The project aims to obtain new knowledge about the effects of including entrepreneurship in the syllabus for musicians and to evaluate this type of “career plan” as a tool in the subject. In the long term the project also hopes to be able to contribute valuable insights into the actual, and differing, realities for newly qualified musicians today.
Documenting learning while on tour in Brazil
Thomas Strønen, Associate Professor of Jazz Drums at the Norwegian Academy of Music, has been given funding to investigate how a close working relationship between performance bachelor students and a professional ensemble, Food, can help the students get a realistic picture of the performing profession in practice. The study covers both the musical encounter with audiences and event organisers as well as the administrative aspect of being a performing musician.
- By ‘doing by learning’, the students will explore aspects of how touring works. They will discover how unpredictable it can be as certain things are guaranteed not to work out as planned, and they have to be proactive and make both practical and musical decisions. They must also deal with people who don't practise our language, culture or habits, Strønen explains.
The project aims to find out how much knowledge and insight such a tour can generate by evaluating the learning outcomes amongst the participating students.
Digital solutions for didactic-methodological challenges in aural skills tuition
Maria Medby Tollefsen, Senior Lecturer in aural skills at the Arctic University of Norway, has received funding for developing an app for aural skills didactics called Musicificium. Musicificium contains learning materials for decoding rhythmic figures, recognising and reproducing different intervals, different atonal structures etc. The app is aimed at students enrolled on music courses in upper secondary / folk high schools and students in higher music education.
- The benefit of digital learning materials versus books with audio sources is that the digital material can involve multimedia and interactivity. Digital technology provides opportunities that have not previously existed in the production of learning materials for aural skills. I’m looking to exploit these opportunities as I set out to create my learning materials, says Tollefsen.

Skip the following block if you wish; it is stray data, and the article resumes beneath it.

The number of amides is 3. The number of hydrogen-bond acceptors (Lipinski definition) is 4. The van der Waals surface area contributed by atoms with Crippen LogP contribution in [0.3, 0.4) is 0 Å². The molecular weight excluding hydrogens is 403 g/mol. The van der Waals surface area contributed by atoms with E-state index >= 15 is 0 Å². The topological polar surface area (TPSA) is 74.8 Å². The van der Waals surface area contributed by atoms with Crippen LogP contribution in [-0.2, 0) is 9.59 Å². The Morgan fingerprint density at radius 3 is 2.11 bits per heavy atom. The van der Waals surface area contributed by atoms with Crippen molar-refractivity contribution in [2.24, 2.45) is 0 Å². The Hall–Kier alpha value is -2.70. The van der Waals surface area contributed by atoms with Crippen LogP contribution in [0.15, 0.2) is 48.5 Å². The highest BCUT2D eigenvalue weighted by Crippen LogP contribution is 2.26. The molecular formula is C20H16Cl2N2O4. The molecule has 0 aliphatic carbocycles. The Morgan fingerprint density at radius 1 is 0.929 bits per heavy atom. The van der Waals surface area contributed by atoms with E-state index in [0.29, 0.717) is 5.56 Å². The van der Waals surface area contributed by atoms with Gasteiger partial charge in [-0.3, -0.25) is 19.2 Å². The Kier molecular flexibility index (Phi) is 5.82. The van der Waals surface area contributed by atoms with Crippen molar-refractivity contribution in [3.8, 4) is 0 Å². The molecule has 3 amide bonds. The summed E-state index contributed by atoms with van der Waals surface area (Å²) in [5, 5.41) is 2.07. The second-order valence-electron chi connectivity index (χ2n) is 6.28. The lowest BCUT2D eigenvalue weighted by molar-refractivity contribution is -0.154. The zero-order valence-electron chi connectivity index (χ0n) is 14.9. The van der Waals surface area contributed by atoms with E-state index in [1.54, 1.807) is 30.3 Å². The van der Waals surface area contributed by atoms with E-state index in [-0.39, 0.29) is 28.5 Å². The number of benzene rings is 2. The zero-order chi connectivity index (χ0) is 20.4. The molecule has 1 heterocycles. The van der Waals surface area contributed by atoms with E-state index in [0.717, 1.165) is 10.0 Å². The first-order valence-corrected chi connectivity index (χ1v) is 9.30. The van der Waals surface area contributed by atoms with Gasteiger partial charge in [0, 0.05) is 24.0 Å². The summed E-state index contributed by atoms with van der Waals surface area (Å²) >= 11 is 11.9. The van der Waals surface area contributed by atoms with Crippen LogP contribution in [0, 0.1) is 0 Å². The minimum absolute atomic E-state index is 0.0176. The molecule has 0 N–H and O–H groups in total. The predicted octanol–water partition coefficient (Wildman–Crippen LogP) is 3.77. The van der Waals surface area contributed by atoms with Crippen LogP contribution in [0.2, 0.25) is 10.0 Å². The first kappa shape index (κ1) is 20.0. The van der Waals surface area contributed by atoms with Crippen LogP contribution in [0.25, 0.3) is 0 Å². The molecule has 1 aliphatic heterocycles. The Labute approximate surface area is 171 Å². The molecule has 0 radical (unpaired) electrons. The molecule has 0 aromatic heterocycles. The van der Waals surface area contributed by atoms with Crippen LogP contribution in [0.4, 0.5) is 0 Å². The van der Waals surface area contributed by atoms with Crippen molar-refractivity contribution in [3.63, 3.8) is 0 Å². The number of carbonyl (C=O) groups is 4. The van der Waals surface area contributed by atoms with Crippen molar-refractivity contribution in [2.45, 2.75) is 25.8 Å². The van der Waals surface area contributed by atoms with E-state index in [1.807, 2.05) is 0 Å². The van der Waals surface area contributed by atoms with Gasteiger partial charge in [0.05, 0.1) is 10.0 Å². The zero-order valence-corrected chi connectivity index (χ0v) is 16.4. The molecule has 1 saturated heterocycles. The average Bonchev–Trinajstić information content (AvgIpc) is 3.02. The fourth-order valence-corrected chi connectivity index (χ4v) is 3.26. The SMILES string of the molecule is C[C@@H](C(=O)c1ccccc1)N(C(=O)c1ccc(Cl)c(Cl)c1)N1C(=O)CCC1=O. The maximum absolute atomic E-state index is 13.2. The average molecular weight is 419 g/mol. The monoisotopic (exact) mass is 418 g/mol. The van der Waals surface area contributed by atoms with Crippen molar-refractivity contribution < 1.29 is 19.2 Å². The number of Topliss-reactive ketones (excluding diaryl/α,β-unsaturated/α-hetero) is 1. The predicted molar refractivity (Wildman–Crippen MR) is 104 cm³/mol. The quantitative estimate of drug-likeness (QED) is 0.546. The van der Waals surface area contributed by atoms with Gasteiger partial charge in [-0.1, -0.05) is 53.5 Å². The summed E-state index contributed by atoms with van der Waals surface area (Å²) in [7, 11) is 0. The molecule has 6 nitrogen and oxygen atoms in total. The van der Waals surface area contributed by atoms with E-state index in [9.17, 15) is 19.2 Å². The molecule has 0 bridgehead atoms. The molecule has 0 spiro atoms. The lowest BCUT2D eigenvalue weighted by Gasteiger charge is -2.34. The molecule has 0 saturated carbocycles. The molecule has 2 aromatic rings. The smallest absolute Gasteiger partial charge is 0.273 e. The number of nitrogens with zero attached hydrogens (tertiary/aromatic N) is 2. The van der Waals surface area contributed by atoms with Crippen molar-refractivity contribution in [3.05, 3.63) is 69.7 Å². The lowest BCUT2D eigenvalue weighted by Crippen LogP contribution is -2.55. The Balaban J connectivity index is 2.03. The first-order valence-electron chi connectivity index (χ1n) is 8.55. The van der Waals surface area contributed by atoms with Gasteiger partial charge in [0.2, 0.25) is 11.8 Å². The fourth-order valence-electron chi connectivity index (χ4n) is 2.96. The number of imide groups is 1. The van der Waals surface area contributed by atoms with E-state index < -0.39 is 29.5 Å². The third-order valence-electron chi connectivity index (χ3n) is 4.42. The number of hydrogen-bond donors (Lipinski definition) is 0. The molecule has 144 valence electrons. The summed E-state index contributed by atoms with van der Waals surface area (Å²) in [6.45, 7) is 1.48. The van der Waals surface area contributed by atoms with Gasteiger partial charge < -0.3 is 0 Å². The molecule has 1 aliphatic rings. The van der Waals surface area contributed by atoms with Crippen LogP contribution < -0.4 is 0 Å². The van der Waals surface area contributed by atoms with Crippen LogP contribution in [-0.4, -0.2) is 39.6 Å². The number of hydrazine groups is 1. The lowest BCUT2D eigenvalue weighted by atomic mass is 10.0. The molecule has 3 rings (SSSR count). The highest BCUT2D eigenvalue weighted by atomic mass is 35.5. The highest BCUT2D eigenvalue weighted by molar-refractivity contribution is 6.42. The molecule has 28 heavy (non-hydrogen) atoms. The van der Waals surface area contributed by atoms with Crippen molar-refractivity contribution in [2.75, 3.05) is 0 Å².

The objective of the app is to create material that makes it easy and fun for the students to practise what they learn in the lessons and to help them identify the relationships between the topics they study in aural skills and music that sounds like the music they study elsewhere on their course.
Music history module involving the students’ own performances
Gjertrud Pedersen, Associate Professor of Music History at the Norwegian Academy of Music, has received funding for two projects both looking at how the subject Musicianship (EXMUS10) can best support the students’ different performance activities.
- Knowledge of history, of the tradition to which they belong, of other musical genres than those they themselves perform on a daily basis, and of the modern labour market are fundamental factors for students with a proactive approach to their own musical activities, Pedersen says.
One of the projects, a digital flipped classroom module, will comprise five videos and involve six sessions. Each video will address specific exercises that the students must have completed before each session. The sessions are then spent going into the topic in further detail.
On the second project Pedersen is working with Unni Løvlid, a lecturer in folk singing. The idea is to study a musical work in depth and then use the work to gain a broader understanding of a given musical and historical context. Working in groups, the students will gain experience of process-driven projects, and they will be able to define their own working methods and the content of their final presentations.
- I want to encourage an environment which supports learning and working methods that demand a greater degree of student activity than traditional lectures, Pedersen concludes.